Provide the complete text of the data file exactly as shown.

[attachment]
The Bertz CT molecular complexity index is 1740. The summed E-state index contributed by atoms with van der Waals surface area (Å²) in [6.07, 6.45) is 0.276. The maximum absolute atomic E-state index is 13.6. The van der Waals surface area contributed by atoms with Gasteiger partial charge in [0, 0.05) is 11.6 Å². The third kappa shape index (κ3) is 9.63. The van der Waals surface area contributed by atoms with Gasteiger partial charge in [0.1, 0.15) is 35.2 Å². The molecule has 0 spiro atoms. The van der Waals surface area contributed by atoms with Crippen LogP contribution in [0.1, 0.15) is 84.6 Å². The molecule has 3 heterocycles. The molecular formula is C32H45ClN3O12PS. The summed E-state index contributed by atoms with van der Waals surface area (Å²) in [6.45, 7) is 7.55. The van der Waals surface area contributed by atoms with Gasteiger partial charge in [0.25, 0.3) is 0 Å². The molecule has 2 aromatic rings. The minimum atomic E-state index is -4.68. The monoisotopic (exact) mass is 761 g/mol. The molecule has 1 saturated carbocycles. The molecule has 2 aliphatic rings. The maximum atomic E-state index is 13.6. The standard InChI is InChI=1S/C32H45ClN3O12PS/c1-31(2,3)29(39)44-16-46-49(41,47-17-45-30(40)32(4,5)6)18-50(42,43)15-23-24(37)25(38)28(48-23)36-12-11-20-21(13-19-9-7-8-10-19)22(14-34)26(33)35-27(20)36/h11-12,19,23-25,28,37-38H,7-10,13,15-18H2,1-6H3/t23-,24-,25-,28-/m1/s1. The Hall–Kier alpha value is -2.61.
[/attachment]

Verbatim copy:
The Bertz CT molecular complexity index is 1740. The summed E-state index contributed by atoms with van der Waals surface area (Å²) in [6.07, 6.45) is 0.276. The maximum absolute atomic E-state index is 13.6. The van der Waals surface area contributed by atoms with Gasteiger partial charge in [0, 0.05) is 11.6 Å². The third kappa shape index (κ3) is 9.63. The van der Waals surface area contributed by atoms with Gasteiger partial charge in [0.1, 0.15) is 35.2 Å². The molecule has 0 spiro atoms. The van der Waals surface area contributed by atoms with Crippen LogP contribution in [0.1, 0.15) is 84.6 Å². The molecule has 3 heterocycles. The molecular formula is C32H45ClN3O12PS. The summed E-state index contributed by atoms with van der Waals surface area (Å²) in [6.45, 7) is 7.55. The van der Waals surface area contributed by atoms with Gasteiger partial charge in [0.25, 0.3) is 0 Å². The molecule has 2 aromatic rings. The minimum atomic E-state index is -4.68. The monoisotopic (exact) mass is 761 g/mol. The molecule has 1 saturated carbocycles. The molecule has 2 aliphatic rings. The maximum atomic E-state index is 13.6. The standard InChI is InChI=1S/C32H45ClN3O12PS/c1-31(2,3)29(39)44-16-46-49(41,47-17-45-30(40)32(4,5)6)18-50(42,43)15-23-24(37)25(38)28(48-23)36-12-11-20-21(13-19-9-7-8-10-19)22(14-34)26(33)35-27(20)36/h11-12,19,23-25,28,37-38H,7-10,13,15-18H2,1-6H3/t23-,24-,25-,28-/m1/s1. The Hall–Kier alpha value is -2.61.